RESULTS AND DISCUSSION
Tables 1 and 2 list the most important external and internal factors. Table 1 gives internal factors of Tehran's visual pollution management in Vanak Square, compared to those of Enghelab Square, presenting them in a matrix of internal factors' evaluation (Tables 1 and 3). The strengths and weaknesses are graded as follows: 4= strong strength, 3= weak strength; 2= low weakness, and 1= severe weakness. According to the table, the highest strength is 0.0215 and the lowest one, 0.057. As for the weaknesses, the highest weight is 0.154 and the lowest one, 0.025. Afterwards, by multiplying the weight in the amount of degree, the weight-based score is obtained. By summing up the weight scores, the total score, related to the internal factors, is obtained, thus the score average is 2.5 and its maximum amount, 4. Now, if this number is above 2.5, from the perspective of internal factors it means that visual pollution is in a desirable condition. According to the table, the sum of these scores is 2.459. QSPM uses the weights, attributed to these factors. Then using external factor evaluation in matrices 2 and 4, the most important opportunities and threats, related to Vanak and Enghelab Squares from the perspective of visual pollution have been presented. The opportunities and threats are graded as follows: great opportunity is equal to 1 and 2, while weak opportunity is 3. Also, severe threat is 1 and weak threat, 4. These factors have been presented quantitatively to avoid any misunderstanding and perceived judgments. Finally, the related total weight is obtained. If it is above 2.5, it means the organization has used the external opportunities properly and has avoided the potential threats. The highest weight which may be attributed to the overall set of factors is 4. As it can be seen, the highest opportunities and threats are 0.248 and the lowest ones, 0.017. The sum of this amount is 3.402. Afterwards, QSPM uses the matrix of internal and external factors evaluation, and, based on their importance in improving organization success, a weight is assigned to each factor. The same process has been performed for Enghelab Square.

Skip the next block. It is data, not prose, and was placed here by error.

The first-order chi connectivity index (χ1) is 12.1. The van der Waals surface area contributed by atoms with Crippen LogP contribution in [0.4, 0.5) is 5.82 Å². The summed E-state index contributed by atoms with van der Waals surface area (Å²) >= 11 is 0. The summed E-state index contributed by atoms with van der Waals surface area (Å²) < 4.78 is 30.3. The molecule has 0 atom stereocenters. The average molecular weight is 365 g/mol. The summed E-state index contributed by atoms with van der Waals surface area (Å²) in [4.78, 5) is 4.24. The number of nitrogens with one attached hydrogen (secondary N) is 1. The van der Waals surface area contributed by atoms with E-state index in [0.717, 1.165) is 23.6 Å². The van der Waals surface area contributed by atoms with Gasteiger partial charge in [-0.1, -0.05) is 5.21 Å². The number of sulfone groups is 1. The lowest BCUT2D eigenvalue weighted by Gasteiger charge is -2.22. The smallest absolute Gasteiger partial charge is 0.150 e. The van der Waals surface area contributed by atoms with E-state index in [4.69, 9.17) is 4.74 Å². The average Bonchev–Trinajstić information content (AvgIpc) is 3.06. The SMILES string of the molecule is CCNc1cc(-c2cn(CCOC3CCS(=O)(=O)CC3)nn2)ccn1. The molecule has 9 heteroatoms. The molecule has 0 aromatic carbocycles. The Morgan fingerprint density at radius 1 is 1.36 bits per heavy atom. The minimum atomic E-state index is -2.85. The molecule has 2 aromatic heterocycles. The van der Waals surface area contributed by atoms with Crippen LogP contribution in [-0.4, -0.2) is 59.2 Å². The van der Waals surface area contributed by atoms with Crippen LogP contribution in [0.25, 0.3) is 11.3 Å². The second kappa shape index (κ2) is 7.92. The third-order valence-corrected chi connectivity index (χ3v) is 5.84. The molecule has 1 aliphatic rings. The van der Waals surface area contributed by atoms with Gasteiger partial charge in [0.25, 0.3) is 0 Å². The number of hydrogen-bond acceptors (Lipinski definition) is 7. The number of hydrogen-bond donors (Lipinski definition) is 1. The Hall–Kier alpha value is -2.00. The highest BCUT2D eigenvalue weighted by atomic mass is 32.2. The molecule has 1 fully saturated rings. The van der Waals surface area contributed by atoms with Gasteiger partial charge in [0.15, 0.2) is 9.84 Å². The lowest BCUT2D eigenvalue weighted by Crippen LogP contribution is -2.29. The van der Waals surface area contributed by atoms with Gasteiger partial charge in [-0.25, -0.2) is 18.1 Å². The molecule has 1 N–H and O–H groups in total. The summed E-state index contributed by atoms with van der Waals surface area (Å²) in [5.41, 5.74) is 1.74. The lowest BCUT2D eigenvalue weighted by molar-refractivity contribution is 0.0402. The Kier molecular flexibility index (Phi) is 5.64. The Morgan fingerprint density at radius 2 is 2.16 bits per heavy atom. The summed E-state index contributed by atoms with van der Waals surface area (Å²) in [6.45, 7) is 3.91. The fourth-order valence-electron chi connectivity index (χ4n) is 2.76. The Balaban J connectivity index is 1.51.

Table 1. Internal factor evaluation matrix for Vanak square
Table 2. External factor evaluation matrix for Vanak square
Table 3. Internal factor evaluation matrix for Enghelab square
Table 4. External factor evaluation matrix for Enghelab square
Table 5. SWOT analysis matrix for Vanak square
Table 6. SWOT analysis matrix for Enghelab square
Forming SWOT matrix
SWOTMatrix has many applications among managers and strategic planners (Abya et al., 2015;Abbasi et al., 2013, using vital internal and external factors to create strategies that need paying attention to. Generally, this matrix links internal and external factors and is used as a basis for potential strategies (Tables 5 and 6). This analytic instrument develops strategies to be used later in QSPM system. Another application of SWOT is to compare key external opportunities and threats with internal strengths and weaknesses.
Results from the matrix of internal and external factors and these models lead to strategies, demonstrated in the following diagrams (Diagrams 1 and 2).
Diagram 1. SWOT analysis diagram for Vanak square's visual pollution
Diagram 2. SWOT Analytic Diagram in Enghelab square's visual pollution